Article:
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Clearing the Bases: The Greatest Baseball Debates of the Last Century Hardcover – May 3, 2002

4.1 out of 5 stars 28 customer reviews

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Editorial Reviews

From Publishers Weekly

Barra's primary intent with his latest book is to spark intelligent, well-reasoned debate about some of the most contentious, if essentially insignificant, issues in pro sports. And who better to make such an effort? Writing for both the establishment (the Wall Street Journal) and the counterculture (Salon.com), Barra constantly challenges his readers to think outside the bounds of conventional sports analysis, using a seemingly innocuous but ultimately deadly combination of statistics ("the life blood of the sport") and common sense. Barra writes for thinking people, not simply by slaughtering baseball's sacred cows, but by demonstrating to the reader that anything less would be dishonest. Barra rips Babe Ruth's record to pieces, demonstrating at once that Ruth was a tremendous hitter, but that the accepted account of him as savior and "lively ball" progenitor of baseball is "an American creation myth." He uses a dazzling array of statistical comparisons among second basemen to vividly illustrate that the most popular argument against Jackie Robinson's inclusion in the Hall of Fame that he wouldn't be there if he had been white is nothing but racist rhetoric. Barra even manages to undermine his own religiously held belief in the superiority of Willie Mays, using a thorough statistical analysis to demonstrate Mickey Mantle's incomparable greatness. It is a rare sportswriter who can cite Branch Rickey and Irish writer/revolutionary Se n O'Faol in in the same work, but Barra does it with ease for an audience that has learned to demand nothing less.
Copyright 2002 Cahners Business Information, Inc.

From Library Journal

Barra, a popular sports columnist for the Wall Street Journal and Salon.com, holds forth on a variety of baseball subjects and debates, from the mysterious disappearance of the high leg-kick by pitchers, to spirited comparisons of all-time greats like Ted Williams and Joe DiMaggio, Roger Clemens and Lefty Grove, and Mickey Mantle and Willie Mays, to an unveiling of Barra's stealth candidate for Player of the Century. (You'll never guess.) With an introduction by Bob Costas and even a couple of football opinion pieces thrown in for good measure; for all sports collections.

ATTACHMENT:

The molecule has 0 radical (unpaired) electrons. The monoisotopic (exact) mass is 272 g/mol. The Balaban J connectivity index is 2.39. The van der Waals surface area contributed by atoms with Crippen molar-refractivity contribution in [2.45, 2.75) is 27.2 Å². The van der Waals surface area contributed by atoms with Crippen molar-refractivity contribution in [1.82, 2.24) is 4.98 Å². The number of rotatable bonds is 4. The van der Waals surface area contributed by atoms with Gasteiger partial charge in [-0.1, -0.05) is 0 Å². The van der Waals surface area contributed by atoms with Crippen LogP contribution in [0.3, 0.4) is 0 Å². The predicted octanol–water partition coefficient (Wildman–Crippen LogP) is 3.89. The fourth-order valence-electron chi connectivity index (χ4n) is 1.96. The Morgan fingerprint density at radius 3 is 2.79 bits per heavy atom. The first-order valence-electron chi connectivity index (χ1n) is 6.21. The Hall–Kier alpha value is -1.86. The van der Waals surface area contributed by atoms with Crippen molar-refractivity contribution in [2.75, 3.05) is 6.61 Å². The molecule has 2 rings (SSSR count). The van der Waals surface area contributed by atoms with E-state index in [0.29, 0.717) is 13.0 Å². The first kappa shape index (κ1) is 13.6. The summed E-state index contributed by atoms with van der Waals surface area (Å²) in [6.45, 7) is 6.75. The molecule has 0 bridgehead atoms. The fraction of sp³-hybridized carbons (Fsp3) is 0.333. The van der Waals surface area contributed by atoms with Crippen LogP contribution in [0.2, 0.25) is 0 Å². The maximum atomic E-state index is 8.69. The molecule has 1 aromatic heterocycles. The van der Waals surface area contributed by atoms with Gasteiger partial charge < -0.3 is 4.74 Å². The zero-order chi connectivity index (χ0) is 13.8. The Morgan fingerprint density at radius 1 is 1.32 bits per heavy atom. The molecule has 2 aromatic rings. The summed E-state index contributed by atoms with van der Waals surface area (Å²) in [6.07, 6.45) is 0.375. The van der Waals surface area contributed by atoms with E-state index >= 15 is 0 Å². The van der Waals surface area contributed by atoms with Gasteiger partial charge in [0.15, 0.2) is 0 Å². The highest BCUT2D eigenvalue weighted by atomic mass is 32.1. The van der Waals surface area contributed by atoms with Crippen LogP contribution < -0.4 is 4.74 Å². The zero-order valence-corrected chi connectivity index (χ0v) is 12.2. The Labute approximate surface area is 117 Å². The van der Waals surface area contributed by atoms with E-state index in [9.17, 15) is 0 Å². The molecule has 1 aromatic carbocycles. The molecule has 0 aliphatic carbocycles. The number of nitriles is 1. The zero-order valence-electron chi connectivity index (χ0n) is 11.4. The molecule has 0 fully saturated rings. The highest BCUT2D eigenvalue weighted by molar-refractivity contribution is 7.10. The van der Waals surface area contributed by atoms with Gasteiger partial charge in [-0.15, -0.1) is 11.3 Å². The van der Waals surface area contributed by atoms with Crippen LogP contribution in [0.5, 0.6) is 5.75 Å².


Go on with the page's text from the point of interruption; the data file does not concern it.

Copyright 2002 Reed Business Information, Inc.

Product Details

  • Hardcover: 288 pages
  • Publisher: Thomas Dunne Books; 1st edition (May 3, 2002)
  • Language: English
  • ISBN-10: 0312265565
  • ISBN-13: 978-0312265564
  • Product Dimensions: 5.6 x 1.1 x 8.7 inches
  • Shipping Weight: 15.7 ounces
  • Average Customer Review: 4.1 out of 5 stars  See all reviews (28 customer reviews)
  • Amazon Best Sellers Rank: #2,325,284 in Books (See Top 100 in Books)

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Customer Reviews

Top Customer Reviews

Format: Hardcover
This book reviews a lot of baseball myths and debates and sheds new light on ones the experts thought were settled. As a Yankee fan from the 1950s and 1960s I was particularly interested in the chapters on Ruth and DiMaggio and questions about Roger Maris and Mickey Mantle. Barra address questions such as: Was Mays really a better all-around player than Mantle? Should Joe Jackson be in the Hall of Fame? Should Roger Maris be in the Hall of Fame? Was the asterisk on Maris' home run record a myth? Would Jackie Robinson have made the Hall of Fame if he were not black? Was Juan Marichal slighted when compared with Koufax and Gibson? How great was Mike Schmidt? Barra address these and many other issues with sometimes startling but always convincing agruments and statistics to back up his points.
Many of the debates have been clouded by emotion and Barra tries to take a very dispassionate and objective approach to the issues. The result is some new and refreshing ideas that provoke thought and controversy!
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Format: Hardcover
This book has a great premise, which is to use statistics to question some of the "great" debates of baseball and generally shed some new light on the subject. It is a fascinating idea. However to me it feels rather poorly executed.